Securities Sold Under Agreements to Repurchase
    60,000       60,000       60,000  
Federal Home Loan Bank Advances
    514       530       576  
Subordinated Debentures
    10,310       10,310       10,310  
Interest Payable and Other Liabilities
    34,693       33,301       33,377  
Total Liabilities
    1,749,559       1,730,338       1,682,511  
                         
Shareholders' Equity
                       
Preferred Stock
    -       -       -  
Common Stock
    8       8       8  
Additional Paid-In Capital
    75,410       75,590       75,590  
Retained Earnings
    115,271       109,081       102,156  
Accumulated Other Comprehensive Income
    5,469       4,667       897  
Total Shareholders' Equity
    196,158       189,346       178,651  
Total Liabilities and Shareholders' Equity
  $ 1,945,717     $ 1,919,684     $ 1,861,162  
The accompanying notes are an integral part of these unaudited consolidated financial statements
 
 
4

 
 FARMERS & MERCHANTS BANCORP
Consolidated Statements of Income  (Unaudited)
(in thousands except per share data)
 
Three Months
 
   
Ended March 31,
 
   
2012
   
2011
 
Interest Income
           
Interest and Fees on Loans
  $ 16,475     $ 17,507  
Interest on Deposits with Banks
    53       34  
Interest on Investment Securities:
               
Taxable
    2,808       2,342  
Exempt from Federal Tax
    630       648  
Total Interest Income
    19,966       20,531  
                 
Interest Expense
               
Deposits
    1,057       1,546  
Borrowed Funds
    543       538  
Subordinated Debentures
    88       81  
Total Interest Expense
    1,688       2,165  
                 
Net Interest Income
    18,278       18,366  
Provision for Loan Losses
    220       525  
Net Interest Income After Provision for Loan Losses
    18,058       17,841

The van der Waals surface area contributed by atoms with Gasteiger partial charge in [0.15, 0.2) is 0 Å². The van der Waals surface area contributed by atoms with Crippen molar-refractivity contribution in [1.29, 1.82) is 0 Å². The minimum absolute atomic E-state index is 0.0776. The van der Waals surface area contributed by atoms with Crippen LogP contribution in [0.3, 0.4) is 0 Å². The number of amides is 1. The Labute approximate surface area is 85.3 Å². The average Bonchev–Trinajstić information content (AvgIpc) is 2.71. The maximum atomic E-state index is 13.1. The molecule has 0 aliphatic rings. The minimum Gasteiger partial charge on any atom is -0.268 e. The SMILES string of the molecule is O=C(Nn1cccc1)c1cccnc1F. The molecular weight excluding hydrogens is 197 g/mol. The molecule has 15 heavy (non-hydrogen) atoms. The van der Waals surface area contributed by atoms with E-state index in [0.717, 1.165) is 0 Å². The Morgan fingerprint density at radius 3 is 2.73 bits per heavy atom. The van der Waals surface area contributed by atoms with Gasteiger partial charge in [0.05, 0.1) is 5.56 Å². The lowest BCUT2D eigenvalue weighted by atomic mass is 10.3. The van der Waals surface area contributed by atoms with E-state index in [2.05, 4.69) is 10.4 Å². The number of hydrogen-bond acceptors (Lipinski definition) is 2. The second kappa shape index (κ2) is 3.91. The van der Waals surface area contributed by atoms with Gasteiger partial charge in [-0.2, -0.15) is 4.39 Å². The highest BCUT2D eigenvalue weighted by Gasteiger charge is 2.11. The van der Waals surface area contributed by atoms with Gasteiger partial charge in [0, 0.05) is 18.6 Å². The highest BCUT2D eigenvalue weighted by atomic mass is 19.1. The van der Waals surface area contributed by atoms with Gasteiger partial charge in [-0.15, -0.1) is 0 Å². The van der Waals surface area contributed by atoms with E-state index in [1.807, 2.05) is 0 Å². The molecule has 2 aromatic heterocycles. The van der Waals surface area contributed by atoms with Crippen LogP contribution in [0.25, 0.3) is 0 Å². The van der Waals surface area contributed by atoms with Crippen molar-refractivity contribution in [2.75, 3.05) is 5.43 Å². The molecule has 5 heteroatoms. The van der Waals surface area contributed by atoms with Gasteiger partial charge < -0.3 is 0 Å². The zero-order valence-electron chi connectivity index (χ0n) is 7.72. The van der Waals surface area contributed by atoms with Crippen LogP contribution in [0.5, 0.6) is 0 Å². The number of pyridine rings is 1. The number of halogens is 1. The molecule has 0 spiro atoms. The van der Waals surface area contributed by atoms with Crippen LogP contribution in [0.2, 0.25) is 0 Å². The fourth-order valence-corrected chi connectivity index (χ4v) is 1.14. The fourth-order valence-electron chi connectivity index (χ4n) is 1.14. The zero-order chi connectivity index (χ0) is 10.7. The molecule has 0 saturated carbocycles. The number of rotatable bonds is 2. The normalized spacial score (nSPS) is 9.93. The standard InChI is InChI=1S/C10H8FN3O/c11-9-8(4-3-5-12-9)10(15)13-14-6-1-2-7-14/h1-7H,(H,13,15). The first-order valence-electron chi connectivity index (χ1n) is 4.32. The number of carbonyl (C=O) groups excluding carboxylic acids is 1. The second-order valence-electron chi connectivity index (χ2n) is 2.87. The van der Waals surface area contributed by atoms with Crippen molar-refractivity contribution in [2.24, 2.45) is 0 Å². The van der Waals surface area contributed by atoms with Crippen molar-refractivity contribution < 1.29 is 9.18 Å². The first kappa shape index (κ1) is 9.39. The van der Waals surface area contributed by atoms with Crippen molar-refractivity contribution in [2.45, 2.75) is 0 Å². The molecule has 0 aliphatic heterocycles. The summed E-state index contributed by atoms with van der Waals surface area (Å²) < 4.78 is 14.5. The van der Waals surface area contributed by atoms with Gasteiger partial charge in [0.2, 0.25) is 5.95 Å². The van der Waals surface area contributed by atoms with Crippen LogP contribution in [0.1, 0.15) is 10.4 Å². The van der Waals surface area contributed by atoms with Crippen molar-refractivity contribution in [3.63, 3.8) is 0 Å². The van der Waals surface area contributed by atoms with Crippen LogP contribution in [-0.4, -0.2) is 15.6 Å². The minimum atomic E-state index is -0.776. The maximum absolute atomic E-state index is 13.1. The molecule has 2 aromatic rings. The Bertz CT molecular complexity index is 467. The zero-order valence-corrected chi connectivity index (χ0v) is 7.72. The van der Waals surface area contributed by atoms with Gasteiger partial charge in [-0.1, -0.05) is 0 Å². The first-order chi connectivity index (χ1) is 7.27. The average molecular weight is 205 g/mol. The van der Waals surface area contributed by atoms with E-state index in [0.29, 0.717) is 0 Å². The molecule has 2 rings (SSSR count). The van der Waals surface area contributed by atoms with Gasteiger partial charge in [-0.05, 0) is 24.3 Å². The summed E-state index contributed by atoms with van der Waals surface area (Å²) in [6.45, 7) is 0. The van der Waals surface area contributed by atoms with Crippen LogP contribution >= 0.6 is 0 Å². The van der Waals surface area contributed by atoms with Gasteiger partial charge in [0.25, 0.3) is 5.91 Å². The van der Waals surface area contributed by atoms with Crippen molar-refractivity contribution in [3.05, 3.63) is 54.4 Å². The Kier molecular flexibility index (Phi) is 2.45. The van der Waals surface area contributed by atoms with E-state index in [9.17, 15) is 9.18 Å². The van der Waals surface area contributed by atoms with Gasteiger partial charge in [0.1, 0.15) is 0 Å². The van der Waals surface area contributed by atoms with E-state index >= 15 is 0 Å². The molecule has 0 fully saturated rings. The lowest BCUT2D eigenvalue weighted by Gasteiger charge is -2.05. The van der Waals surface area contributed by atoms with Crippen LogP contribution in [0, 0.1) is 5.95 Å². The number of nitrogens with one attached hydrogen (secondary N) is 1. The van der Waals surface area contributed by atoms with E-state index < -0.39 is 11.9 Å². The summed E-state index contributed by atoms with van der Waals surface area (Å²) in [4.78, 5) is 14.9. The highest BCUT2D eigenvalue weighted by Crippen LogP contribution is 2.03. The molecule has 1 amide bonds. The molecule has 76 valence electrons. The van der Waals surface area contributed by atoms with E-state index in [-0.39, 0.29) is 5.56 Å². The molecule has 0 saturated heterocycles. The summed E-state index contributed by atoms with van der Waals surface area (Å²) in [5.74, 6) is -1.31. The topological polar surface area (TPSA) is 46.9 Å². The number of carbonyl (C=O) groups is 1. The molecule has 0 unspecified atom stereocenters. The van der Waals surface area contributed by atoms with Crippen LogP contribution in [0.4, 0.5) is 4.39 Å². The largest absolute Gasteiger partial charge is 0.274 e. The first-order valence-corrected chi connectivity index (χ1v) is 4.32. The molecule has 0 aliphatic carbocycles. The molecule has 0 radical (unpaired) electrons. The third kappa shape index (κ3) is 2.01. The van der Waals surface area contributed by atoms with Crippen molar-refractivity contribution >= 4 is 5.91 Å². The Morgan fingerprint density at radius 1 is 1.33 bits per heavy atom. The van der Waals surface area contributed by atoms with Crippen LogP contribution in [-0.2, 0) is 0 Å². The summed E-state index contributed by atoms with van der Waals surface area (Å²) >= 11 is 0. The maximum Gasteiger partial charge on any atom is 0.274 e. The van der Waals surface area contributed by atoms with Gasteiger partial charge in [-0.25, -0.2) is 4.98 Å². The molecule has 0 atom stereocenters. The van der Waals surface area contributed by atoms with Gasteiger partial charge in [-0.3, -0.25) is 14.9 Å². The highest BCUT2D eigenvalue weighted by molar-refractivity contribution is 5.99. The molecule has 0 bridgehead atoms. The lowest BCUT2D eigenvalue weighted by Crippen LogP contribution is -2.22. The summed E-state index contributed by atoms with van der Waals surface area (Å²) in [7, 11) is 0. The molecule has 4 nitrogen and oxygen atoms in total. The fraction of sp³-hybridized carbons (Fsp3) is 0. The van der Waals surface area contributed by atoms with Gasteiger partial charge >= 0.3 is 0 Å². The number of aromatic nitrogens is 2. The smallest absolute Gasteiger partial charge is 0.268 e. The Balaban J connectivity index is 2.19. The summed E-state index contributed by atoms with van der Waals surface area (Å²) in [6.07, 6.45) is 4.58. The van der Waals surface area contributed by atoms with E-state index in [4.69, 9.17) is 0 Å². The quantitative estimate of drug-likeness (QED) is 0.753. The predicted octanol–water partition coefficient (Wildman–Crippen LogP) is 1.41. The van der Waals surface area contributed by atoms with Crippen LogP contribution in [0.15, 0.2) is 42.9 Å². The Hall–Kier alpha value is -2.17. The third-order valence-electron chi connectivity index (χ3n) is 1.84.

Non-Interest Income
               
Service Charges on Deposit Accounts
    1,213       1,375  
Increase in Cash Surrender Value of Life Insurance
    456       451  
Debit Card and ATM Fees
    723       666  
Net Gain on Deferred Compensation Investments
    931       405  
Other
    600       437  
Total Non-Interest Income
    3,923       3,334  
                 
Non-Interest Expense
               
Salaries and Employee Benefits
    7,921       7,242  
Net Gain on Deferred Compensation Investments
    931       405  
Occupancy
    641       633  
Equipment
    718       714  
ORE Holding Costs
    15       525  
FDIC Insurance
    242       474  
Other
    1,654       1,443  
Total Non-Interest Expense
    12,122       11,436  
                 
Income Before Income Taxes
    9,859       9,739  
Provision for Income Taxes
    3,669       3,613  
Net Income
  $ 6,190     $ 6,126  
Basic Earnings Per Common Share
  $ 7.94     $ 7.86  
The accompanying notes are an integral part of these unaudited consolidated financial statements
 
 
5

 
FARMERS & MERCHANTS BANCORP
Consolidated Statements of Comprehensive Income  (Unaudited)
(in thousands)
 
Three Months
 
   
Ended March 31,
 
   
2012
   
2011
 
Net Income
  $ 6,190     $ 6,126  
                 
Other Comprehensive Income (Loss)
               
                 
Unrealized Gains (Losses)  on Securities:
               
Unrealized holding gains (losses) arising during the period, net of income tax effects of $581 and $(520) for the quarters ended March 31, 2012 and 2011, respectively.
    802       (716 )
                 
Less: Reclassification adjustment for realized gains included in net income, net of related income tax effects of $0 for the quarters ended March 31, 2012 and 2011, respectively.
    -       -  
                 
Total Other Comprehensive Income (Loss)
    802       (716 )
                 
Comprehensive Income
  $ 6,992     $ 5,410  
The accompanying notes are an integral part of these unaudited consolidated financial statements
 
 
FARMERS & MERCHANTS BANCORP
Consolidated Statements of Changes in Shareholders' Equity  (Unaudited)
(in thousands except share data)
                         
Accumulated
       
   
Common
         
Additional
         
Other
   
Total
 
   
Shares
   
Common
   
Paid-In
   
Retained
   
Comprehensive
   
Shareholders'
 
   
Outstanding
   
Stock
   
Capital
   
Earnings
   
Income, net
   
Equity
 
Balance, January 1, 2011
    779,424     $ 8     $ 75,590     $ 96,030     $ 1,613     $ 173,241  
Net Income
            -       -       6,126       -       6,126  
Change in Net Unrealized Gains on Securities Available-for-Sale
            -       -       -       (716 )     (716 )
Balance, March 31, 2011
    779,424     $ 8     $ 75,590     $ 102,156     $ 897     $ 178,651  
                                                 
                                                 
Balance, January 1, 2012
    779,424     $ 8     $ 75,590     $ 109,081     $ 4,667     $ 189,346  
Net Income
            -       -       6,190       -       6,190